Five technologies invented by scientists at the Department of Energy’s Oak Ridge National Laboratory have been selected for targeted investment through ORNL’s Technology Innovation Program.
“Getting new lab technologies into the U.S. marketplace is critical to protecting the nation’s economy and security,” said Mike Paulus, director of technology transfer at ORNL. “Our TIP program accelerates that transfer by enhancing commercial readiness and raising visibility.”
Since 2012, ORNL has invested more than $11 million in 49 projects, resulting in 35 commercial licenses and options with partners ranging from Fortune 100 companies to early-stage startups.
The five technologies and their inventors are:
Ultraclean condensing furnace, Zhiming Gao, Building and Transportation Science Division. Condensate from furnace equipment is corrosive and contains reactive chemicals. In collaboration with Trane Technologies and the California Statewide Gas Emerging Technologies Program, this project aims to advance, demonstrate and commercialize an ultraclean and efficient natural gas furnace with a compact and cost-effective acidic gas reduction component that removes more than 99.9% of chemical emissions, leading to neutral condensate and clean flue gas. Neutral condensate enables a simpler and less expensive furnace design, which yields higher efficiency and a reduction in installation costs. This technology recently received an R&D 100 Award.
Rapid droplet sampling interface, Vilmos Kertesz, Biosciences Division. This technology is a versatile and cost-effective sample introduction method for rapid chemical analysis of droplets with mass spectrometry. Speed, scale and data quality are essential for high-throughput pharmaceutical and clinical screening laboratories working with complex biology. These labs routinely analyze tens of thousands of samples in a day; improved sampling throughput means millions of dollars in reduced costs. This proposal seeks to assess the capability of the rapid droplet sampling interface in high throughput sampling of targeted molecules with application in large-scale laboratories.
Closed-cell insulation foams enabled by coated and evacuated nanoporous materials, Meghan Lamm, Manufacturing Science Division. This technology incorporates coated, evacuated nanoporous microspheres in a foam thermoset matrix to produce robust, closed-cell insulation foam panels that will outperform both traditional non-vacuum-based conventional insulation materials and vacuum insulation panels. This ORNL technology is easily scalable because it uses formulations and processes that already exist in the manufacturing industry, which provides significant economic value. The process produces materials that are mechanically robust, more environmentally sustainable, more fire- and smoke-retardant and easier to install than current conventional materials.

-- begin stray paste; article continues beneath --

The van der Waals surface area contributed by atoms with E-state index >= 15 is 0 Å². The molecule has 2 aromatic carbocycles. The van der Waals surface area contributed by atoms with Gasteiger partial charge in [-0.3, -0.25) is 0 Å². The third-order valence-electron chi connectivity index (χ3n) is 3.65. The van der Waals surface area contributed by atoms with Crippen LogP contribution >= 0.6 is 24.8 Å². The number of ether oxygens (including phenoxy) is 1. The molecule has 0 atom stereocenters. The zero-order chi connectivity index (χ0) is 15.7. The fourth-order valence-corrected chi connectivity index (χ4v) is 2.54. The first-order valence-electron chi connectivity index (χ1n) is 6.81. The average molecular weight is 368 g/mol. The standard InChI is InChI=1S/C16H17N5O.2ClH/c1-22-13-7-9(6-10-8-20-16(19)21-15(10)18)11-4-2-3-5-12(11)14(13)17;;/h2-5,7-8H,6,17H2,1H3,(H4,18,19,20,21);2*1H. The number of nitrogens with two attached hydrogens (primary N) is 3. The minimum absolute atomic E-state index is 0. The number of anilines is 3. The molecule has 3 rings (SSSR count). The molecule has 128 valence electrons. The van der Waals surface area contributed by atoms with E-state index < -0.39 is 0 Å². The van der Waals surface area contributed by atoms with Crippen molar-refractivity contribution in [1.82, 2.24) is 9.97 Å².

Mixed plastic recycling by a tailored organocatalyst, Tomonori Saito, Chemical Sciences Division. More than 300 metric tons of plastic waste goes unrecycled every year — $100 billion in lost plastics. Mixed plastics — bottles, packaging, foams, lenses, textiles and carpets — are difficult to recycle by conventional technologies. Saito’s technology is an organocatalyst — small organic molecules that can catalyze reactions in the absence of metals — that can readily deconstruct an array of mixed plastic waste into valuable chemicals. This project will allow further development of the technology using actual plastic waste.
Accelerating the development of orally bioavailable therapeutics for beta-coronaviruses with structure-based molecular design, Brian Sanders, Biosciences Division. New drugs are crucial for therapeutic intervention to COVID-19 and for biopreparedness for future beta-coronavirus outbreaks. A team led by Sanders and co-principal investigator Jerry Parks has developed a potent enzyme inhibitor that halts coronavirus proliferation. The inhibitor has worked well in laboratory experiments involving mammalian cells but needs further development to enhance properties that will result in an effective oral medication. This project aims to advance the promising first-generation inhibitor so that next-generation drug candidates are ready for commercialization and clinical trials.
Each year, a panel of ORNL leaders and commercial experts reviews and selects compelling technologies for a yearlong investment in research, development and outreach. At the year’s end, these technologies are presented to industry partners for potential licensing.
UT-Battelle manages ORNL for the Department of Energy’s Office of Science, the single largest supporter of basic research in the physical sciences in the United States. The Office of Science is working to address some of the most pressing challenges of our time. For more information, please visit energy.gov/science.